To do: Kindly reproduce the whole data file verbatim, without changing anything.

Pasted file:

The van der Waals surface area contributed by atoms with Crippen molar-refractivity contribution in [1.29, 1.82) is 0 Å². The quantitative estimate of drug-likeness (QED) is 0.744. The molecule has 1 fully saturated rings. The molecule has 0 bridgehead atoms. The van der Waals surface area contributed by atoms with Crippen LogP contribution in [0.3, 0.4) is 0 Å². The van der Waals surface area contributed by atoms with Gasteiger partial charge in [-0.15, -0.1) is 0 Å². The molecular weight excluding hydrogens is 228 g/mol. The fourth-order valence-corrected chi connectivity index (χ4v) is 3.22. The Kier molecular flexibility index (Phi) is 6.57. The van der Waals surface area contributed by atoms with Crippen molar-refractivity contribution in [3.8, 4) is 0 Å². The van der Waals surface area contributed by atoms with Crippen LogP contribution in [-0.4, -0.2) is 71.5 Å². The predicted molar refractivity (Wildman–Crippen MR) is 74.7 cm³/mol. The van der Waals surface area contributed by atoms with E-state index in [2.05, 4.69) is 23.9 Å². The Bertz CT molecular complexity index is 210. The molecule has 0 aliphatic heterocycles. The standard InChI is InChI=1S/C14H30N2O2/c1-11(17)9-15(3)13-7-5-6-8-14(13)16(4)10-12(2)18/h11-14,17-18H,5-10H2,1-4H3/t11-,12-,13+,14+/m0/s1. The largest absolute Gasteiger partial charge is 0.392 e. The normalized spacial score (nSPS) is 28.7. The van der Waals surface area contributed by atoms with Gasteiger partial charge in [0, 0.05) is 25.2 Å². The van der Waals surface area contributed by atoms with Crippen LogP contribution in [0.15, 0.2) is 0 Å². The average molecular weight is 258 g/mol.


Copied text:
The van der Waals surface area contributed by atoms with Crippen molar-refractivity contribution in [1.29, 1.82) is 0 Å². The quantitative estimate of drug-likeness (QED) is 0.744. The molecule has 1 fully saturated rings. The molecule has 0 bridgehead atoms. The van der Waals surface area contributed by atoms with Crippen LogP contribution in [0.3, 0.4) is 0 Å². The van der Waals surface area contributed by atoms with Gasteiger partial charge in [-0.15, -0.1) is 0 Å². The molecular weight excluding hydrogens is 228 g/mol. The fourth-order valence-corrected chi connectivity index (χ4v) is 3.22. The Kier molecular flexibility index (Phi) is 6.57. The van der Waals surface area contributed by atoms with Crippen molar-refractivity contribution in [3.8, 4) is 0 Å². The van der Waals surface area contributed by atoms with Crippen LogP contribution in [-0.4, -0.2) is 71.5 Å². The predicted molar refractivity (Wildman–Crippen MR) is 74.7 cm³/mol. The van der Waals surface area contributed by atoms with E-state index in [2.05, 4.69) is 23.9 Å². The Bertz CT molecular complexity index is 210. The molecule has 0 aliphatic heterocycles. The standard InChI is InChI=1S/C14H30N2O2/c1-11(17)9-15(3)13-7-5-6-8-14(13)16(4)10-12(2)18/h11-14,17-18H,5-10H2,1-4H3/t11-,12-,13+,14+/m0/s1. The largest absolute Gasteiger partial charge is 0.392 e. The normalized spacial score (nSPS) is 28.7. The van der Waals surface area contributed by atoms with Gasteiger partial charge in [0, 0.05) is 25.2 Å². The van der Waals surface area contributed by atoms with Crippen LogP contribution in [0.15, 0.2) is 0 Å². The average molecular weight is 258 g/mol.